@Hoo I don't think Treinen is 4A, he's just this years Jerry Blevins in that he should never pitch to lefties, like Blevins shouldn't have pitched to righties. Consider this, righties have a .273 wOBA against Treinen, lefties have a .413 wOBA. Basically lefties are Ted Williams against Treinen, righties are Kevin Frandsen.

SM said...

The funniest thing about the Boz sermon was his using Earl Weaver's teams as an analogue to pacify jittery Nats fans.

You were w-a-a-y too easy on him, Harper.

Anonymous said...

Posting this out of fear that Lumley won't give you the numbers because they don't support his narrative that Z'nn is a top 10 pitcher and Strasburg is "good for a back of the rotation guy."

Baseball prospectus's two new pitcher stat toys are cFIP and DRA. Lower is better.

Z'nn cFIP 2012-2014: 95, 95, 84
Stras cFIP 2012-2014: 66, 85, 78

Z'nn DRA 2012-2014: 4.1, 3.58, 3.35
Stras DRA 2012-2014: 3.85, 2.91, 3.86

Stras wins 5/6 categories.

JWLumley said...

Wow, I did not know I was so despised around here. I'm sorry that I've posted things that have apparently hurt people's feelings to such an extent. I thought we were just arguing about baseball, not anything serious. Still, don't think I ever cherry-picked stats. I did think entering this year NN was a top 10ish pitcher and that Strasburg is fine as long as he isn't your #1 or #2 pitcher for your staff, but that's a far cry from being a back of the rotation pitcher.

I formed my opinions without the use of either stat, presented with new information I may be inclined to change my opinion. You should note that DRA isn't predictive, but cFIP is. I'm not sure this changes my opinion that Strasburg is still erratic and is great when his fastball command is there, but less than stellar when it isn't.

Well best of luck to you all, no hard feelings from my side.

Chinatown Express said...

JW: I think you're peachy, even when we disagree.

Anonymous said...

Re Janssen v Clip, apparently it's the Nats/Rizzo who think Janssen was better through the first half of last year, not Boz per se. So I think Harper's rebuke should go to the Nats on that issue. Rizzo might have been just trying to spin Boz on that issue of course.

Anonymous said...

We dealt one of the most reliable relievers in Clippard because we were not going to pay him the big money he would likely command. We traded him to get some value (Yunel) instead of losing him after this season for nothing. We needed to get a decent reliever to take Clippard's place, so we picked up Janssen. That is it. Nothing more to be read into this.

Trying to use deep stats and very select time-frame windows (like the first half of last season) to spin it that Janssen might be better than Clippard is ridiculous. He's not. In any way - but we are not going to pay $9mil for Clip.

Froggy said...

@last Anonymous,
If the Nats don't re-sign (or trade) Desmond and ZNN, won't they be essentially the same thing? Or am I missing something here?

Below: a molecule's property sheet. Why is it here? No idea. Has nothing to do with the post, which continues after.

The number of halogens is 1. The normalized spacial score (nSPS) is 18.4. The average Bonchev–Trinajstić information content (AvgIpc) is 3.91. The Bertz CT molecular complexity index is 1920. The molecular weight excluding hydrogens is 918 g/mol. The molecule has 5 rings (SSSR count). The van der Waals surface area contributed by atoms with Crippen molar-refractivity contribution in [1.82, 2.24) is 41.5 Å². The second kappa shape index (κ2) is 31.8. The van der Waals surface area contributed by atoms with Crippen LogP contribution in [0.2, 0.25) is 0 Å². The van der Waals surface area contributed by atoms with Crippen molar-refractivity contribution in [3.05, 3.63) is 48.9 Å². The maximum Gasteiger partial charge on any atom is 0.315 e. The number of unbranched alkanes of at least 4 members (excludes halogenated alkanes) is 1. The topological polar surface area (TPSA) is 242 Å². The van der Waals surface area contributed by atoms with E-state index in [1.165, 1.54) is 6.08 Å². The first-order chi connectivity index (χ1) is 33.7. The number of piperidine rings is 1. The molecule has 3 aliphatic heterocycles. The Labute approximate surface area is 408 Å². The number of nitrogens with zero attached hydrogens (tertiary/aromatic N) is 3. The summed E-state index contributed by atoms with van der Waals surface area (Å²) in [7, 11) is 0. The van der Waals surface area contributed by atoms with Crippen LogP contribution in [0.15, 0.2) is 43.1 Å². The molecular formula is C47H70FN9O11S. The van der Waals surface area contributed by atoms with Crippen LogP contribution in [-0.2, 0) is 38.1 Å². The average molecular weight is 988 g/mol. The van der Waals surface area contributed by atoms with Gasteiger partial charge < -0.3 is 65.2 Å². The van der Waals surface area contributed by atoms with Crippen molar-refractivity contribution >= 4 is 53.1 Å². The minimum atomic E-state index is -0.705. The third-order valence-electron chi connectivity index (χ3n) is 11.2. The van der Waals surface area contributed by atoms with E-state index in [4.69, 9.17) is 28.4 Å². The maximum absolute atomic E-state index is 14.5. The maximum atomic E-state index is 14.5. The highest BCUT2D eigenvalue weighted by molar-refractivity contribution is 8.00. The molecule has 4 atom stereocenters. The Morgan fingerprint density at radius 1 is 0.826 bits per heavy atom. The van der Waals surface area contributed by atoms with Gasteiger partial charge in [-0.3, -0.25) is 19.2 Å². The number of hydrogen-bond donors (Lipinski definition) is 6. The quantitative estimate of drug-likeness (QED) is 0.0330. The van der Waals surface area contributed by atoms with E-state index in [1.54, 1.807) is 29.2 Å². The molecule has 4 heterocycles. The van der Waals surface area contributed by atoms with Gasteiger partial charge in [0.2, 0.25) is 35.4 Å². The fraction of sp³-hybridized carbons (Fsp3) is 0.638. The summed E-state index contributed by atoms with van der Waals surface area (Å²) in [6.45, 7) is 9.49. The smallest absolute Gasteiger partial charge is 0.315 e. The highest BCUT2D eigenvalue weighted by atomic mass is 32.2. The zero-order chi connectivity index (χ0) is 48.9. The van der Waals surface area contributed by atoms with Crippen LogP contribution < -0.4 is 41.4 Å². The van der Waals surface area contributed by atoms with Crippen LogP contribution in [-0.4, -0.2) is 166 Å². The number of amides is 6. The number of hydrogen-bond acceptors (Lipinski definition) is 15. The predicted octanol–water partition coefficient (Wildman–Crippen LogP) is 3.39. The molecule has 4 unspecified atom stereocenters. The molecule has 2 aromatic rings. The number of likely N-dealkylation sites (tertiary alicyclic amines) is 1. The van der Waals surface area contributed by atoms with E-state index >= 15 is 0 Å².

Froggy said...

(typo)...essentially doing the same thing

Alex Freeman said...

With respect to the Clippard for Escobar trade, it seems like Rizzo is stuck between winning now and still winning in the future. They weren't gonna re-sign Clippard for the money he would demand so they got value out of him by getting a stop gag between now and Turner/Difo in 2 years. Hurts their bullpen now but should help their middle infield for the next two years. Plus it might lessen the pain of Desmond's inevitable departure in FA

Bjd1207 said...

Yea I wouldn't say that you've hurt feelings so much as presented your opinions with a certain smugness that rubs the wrong way, especially when those opinions have yet to be validated. I've been specific in my criticisms and don't think they need to be re-hashed. No judgments on character/personality from my end, just the content and presentation of your arguments. I'm sure we'd be rowdy drinking buddies IRL

K-Ray said...

I enjoy reading everybodies comments that post on this blog. I do disagree with znn > stras. I am also positive that Span reads JW's comments

Chinatown Express said...

@Froggy: The big difference is that ZNN and Desi will both likely be worth (and turn down) Qualifying Offers. So the Nats can extend a QO and still recoup a compensatory pick for each of those guys. Clippard would just accept the QO, which would be a major overpay for him.

Froggy said...

@ChinaEx, ...ah yes, the QO component...that makes sense. Any idea what the difference between the QO to Desmond / ZNN are, or is it established through arbitration? I don't recall what they were both offered before the season.

blovy8 said...

The QO is based on top league salaries and is not tied to a particular player's salary so it will be the same for both. I think the bar for winning the division is not going to be 100 wins, and I still do not see the Mets as vastly better than we thought yet.

Ryan said...

A quibble: Jayson Werth has looked fine. He's been smacking line drives all over the place (check his batted-ball numbers if you don't believe me), but the BABIP is still hovering around .200. Once it comes up, his other numbers will as well